While I do agree with the concept, my taste buds are not sensitive enough to tell the difference at the time of my first cup of coffee in the morning... as I'm having with my Bialetti brewed cup right now. (Yum, yay!) I buy enough and have it ground such that it lasts me about two weeks, and it is kept in an air-sealed coffee grounds container.

For my afternoon cup, I walk to the local cafe and have my espresso ground and brewed fresh by the, um, attractive barista there. :D

G
That reminds me, how does one train to be a barista?
 

dave.gt

Well-known member
LOL, :) outside of physical characteristics, is there a manual on how to prepare all the various coffees. There are so many drinks and methods, I get dizzy thinking about them.

Is there a "for Dummies" book on making various coffees?:)
 

anyone

Well-known member
Please, please, please get a good grinder, and don't have the roaster grind the beans. Grounds stay fresh for a few minutes and go stale very fast. Grind enough to make one single moka pot, or enough for a single/double espresso. Never more.
+1 That makes a huge difference. Grinders can be expensive, but a good hand grinder will do (at least it does for me) if you are willing to make the effort each morning to hand-grind.
 

MGrayson

Subscriber and Workshop Member
LOL, :) outside of physical characteristics, is there a manual on how to prepare all the various coffees. There are so many drinks and methods, I get dizzy thinking about them.

Is there a "for Dummies" book on making various coffees?:)
It's like learning to play an instrument from a book. In the end, you have to have an idea what you're shooting for, and experiment until you get close. There is a TON of good advice that no one takes until they don't need it - for example, vary one parameter at a time until you REALLY know what effect it has. Grind, dose, temperature, yield...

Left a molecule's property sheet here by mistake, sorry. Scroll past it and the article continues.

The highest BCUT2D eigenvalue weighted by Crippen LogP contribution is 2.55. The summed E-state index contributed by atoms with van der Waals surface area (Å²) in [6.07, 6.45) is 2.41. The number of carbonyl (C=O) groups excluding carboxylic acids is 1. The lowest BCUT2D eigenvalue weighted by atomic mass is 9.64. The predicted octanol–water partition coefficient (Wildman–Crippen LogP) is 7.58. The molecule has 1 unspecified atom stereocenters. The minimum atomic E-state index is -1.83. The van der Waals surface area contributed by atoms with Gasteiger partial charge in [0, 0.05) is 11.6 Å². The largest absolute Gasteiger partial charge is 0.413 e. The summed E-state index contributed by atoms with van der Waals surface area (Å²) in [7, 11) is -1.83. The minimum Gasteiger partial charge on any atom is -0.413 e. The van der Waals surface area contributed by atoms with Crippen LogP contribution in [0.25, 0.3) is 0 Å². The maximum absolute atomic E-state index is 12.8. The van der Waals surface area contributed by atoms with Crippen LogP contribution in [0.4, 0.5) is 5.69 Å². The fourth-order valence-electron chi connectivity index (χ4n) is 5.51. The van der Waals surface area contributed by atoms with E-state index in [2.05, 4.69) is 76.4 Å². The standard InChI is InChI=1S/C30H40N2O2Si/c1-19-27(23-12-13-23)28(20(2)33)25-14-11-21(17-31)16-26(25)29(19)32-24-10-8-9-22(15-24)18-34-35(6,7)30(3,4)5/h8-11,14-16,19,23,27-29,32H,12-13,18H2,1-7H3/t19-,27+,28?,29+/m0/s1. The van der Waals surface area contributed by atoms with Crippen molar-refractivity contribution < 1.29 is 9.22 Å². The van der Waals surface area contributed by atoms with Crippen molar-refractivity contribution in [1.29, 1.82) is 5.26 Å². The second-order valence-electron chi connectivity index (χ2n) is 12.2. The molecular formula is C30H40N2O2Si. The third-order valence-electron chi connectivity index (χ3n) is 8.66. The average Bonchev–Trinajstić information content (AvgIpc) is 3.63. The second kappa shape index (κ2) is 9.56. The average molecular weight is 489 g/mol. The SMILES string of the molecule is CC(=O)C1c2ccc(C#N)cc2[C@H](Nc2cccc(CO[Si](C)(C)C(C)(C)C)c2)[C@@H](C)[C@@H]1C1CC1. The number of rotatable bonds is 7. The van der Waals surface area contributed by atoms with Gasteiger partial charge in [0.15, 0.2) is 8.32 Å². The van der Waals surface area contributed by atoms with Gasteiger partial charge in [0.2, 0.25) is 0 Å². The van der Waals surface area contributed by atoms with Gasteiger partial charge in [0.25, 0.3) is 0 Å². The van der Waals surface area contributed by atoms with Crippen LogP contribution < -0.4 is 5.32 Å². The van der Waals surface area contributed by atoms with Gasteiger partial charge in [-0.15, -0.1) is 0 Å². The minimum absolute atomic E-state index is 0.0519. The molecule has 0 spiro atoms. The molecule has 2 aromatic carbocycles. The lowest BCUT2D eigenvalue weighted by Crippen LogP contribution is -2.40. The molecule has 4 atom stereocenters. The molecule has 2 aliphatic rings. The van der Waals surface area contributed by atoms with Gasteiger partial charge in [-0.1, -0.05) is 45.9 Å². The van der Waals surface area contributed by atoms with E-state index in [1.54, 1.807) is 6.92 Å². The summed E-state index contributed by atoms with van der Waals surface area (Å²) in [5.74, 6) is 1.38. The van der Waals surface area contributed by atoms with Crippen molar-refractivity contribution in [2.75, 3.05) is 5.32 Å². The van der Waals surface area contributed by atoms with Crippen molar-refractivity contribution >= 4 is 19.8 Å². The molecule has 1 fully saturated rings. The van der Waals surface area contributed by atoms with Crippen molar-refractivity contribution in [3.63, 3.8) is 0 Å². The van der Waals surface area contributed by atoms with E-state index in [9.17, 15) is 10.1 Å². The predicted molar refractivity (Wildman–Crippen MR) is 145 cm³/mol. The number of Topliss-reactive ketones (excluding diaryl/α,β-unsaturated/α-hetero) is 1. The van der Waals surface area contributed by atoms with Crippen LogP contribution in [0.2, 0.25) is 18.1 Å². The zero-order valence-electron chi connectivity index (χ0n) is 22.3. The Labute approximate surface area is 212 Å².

Easy to do and a great experiment is to try a taste from each few seconds of the process, so you know how bitter the first drops are and you may choose to skip them. You also find out when the later coffee is no longer helping. Of course, experimentation gets expensive, so it's a balance. Scott Rao is a good and honest source on pour-over. Home-barista.com is great for espresso drinks and equipment.

I probably said all this earlier in the thread. It's been one of those years...
 

Godfrey

Well-known member
LOL, :) outside of physical characteristics, is there a manual on how to prepare all the various coffees. There are so many drinks and methods, I get dizzy thinking about them.

Is there a "for Dummies" book on making various coffees?:)
I'm utterly simplistic about it. I only make one thing, and I make it the same way every morning. And afternoon. And sometimes more than once in the afternoon .... LOL!

On my induction stovetop with the aforementioned beans and SS Bialetti:
- put in the water
- put in the coffee
- screw the top down
- put on the burner
- power on the burner to 5.5 setting
- set the timer for 13 minutes
- at 12.5 minutes, the Bialetti will start to gasp and gurgle as all the water has been pressured through the beans and the water level in the reservoir is below the pickup tube. If I'm not right by the stove, it turns off automatically (on the timer). Otherwise, I power it off.
- pour into cup (i use a tiny bit of sweetener and a bit of orange peel to spice it up a little).
- add two ounces of warm water on top to bring up the volume in my cup.
Done. Drink and wake up...

If you want to start making all those fru-fru drinks like they do at S'Bux, just start googling them on the web or YouTube. You'll get 80 variations on how to make every one of them.... :D

G
 

dchew

Well-known member
That sounds like a lot of work for a cup of coffee. Nescafe Taster's Choice is really easy to make.
:unsure:

Camera bag, tripod, technical camera, separate lenses, meter, focus, shift, tilt. Hmm; that's a lot of work for a photo. My iPhone makes really easy pictures.
:unsure::ROFLMAO:

Dave
 

Godfrey

Well-known member
I suppose using a Nespresso machine is a bit like admitting I also shoot Micro Four Thirds?
Damn! I also shoot with Micro-FourThirds too! :eek:

Camera bag, tripod, technical camera, separate lenses, meter, focus, shift, tilt. Hmm; that's a lot of work for a photo. My iPhone makes really easy pictures.
LOL! I do that too...


His Name Is "V" - Santa Clara 2021
iPhone 11 Pro
Moment app, 2x camera
raw capture

It is what it is... :D

G